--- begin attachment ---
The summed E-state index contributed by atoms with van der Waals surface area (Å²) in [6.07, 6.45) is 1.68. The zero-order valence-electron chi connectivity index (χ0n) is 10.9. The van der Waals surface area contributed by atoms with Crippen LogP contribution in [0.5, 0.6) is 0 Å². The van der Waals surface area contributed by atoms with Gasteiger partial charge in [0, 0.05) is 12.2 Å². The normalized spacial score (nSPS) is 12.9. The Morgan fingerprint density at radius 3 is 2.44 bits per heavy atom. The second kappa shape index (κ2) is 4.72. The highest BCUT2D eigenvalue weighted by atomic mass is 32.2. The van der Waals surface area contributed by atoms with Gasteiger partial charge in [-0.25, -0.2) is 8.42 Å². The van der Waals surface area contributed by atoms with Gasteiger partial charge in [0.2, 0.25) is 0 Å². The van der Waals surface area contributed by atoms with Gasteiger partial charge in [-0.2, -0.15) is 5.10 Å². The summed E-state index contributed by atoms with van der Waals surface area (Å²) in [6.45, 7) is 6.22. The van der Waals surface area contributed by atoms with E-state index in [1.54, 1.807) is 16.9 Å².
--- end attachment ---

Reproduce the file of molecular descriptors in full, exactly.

The summed E-state index contributed by atoms with van der Waals surface area (Å²) in [6.07, 6.45) is 1.68. The zero-order valence-electron chi connectivity index (χ0n) is 10.9. The van der Waals surface area contributed by atoms with Crippen LogP contribution in [0.5, 0.6) is 0 Å². The van der Waals surface area contributed by atoms with Gasteiger partial charge in [0, 0.05) is 12.2 Å². The normalized spacial score (nSPS) is 12.9. The Morgan fingerprint density at radius 3 is 2.44 bits per heavy atom. The second kappa shape index (κ2) is 4.72. The highest BCUT2D eigenvalue weighted by atomic mass is 32.2. The van der Waals surface area contributed by atoms with Gasteiger partial charge in [-0.25, -0.2) is 8.42 Å². The van der Waals surface area contributed by atoms with Gasteiger partial charge in [0.2, 0.25) is 0 Å². The van der Waals surface area contributed by atoms with Gasteiger partial charge in [-0.2, -0.15) is 5.10 Å². The summed E-state index contributed by atoms with van der Waals surface area (Å²) in [6.45, 7) is 6.22. The van der Waals surface area contributed by atoms with E-state index in [1.54, 1.807) is 16.9 Å².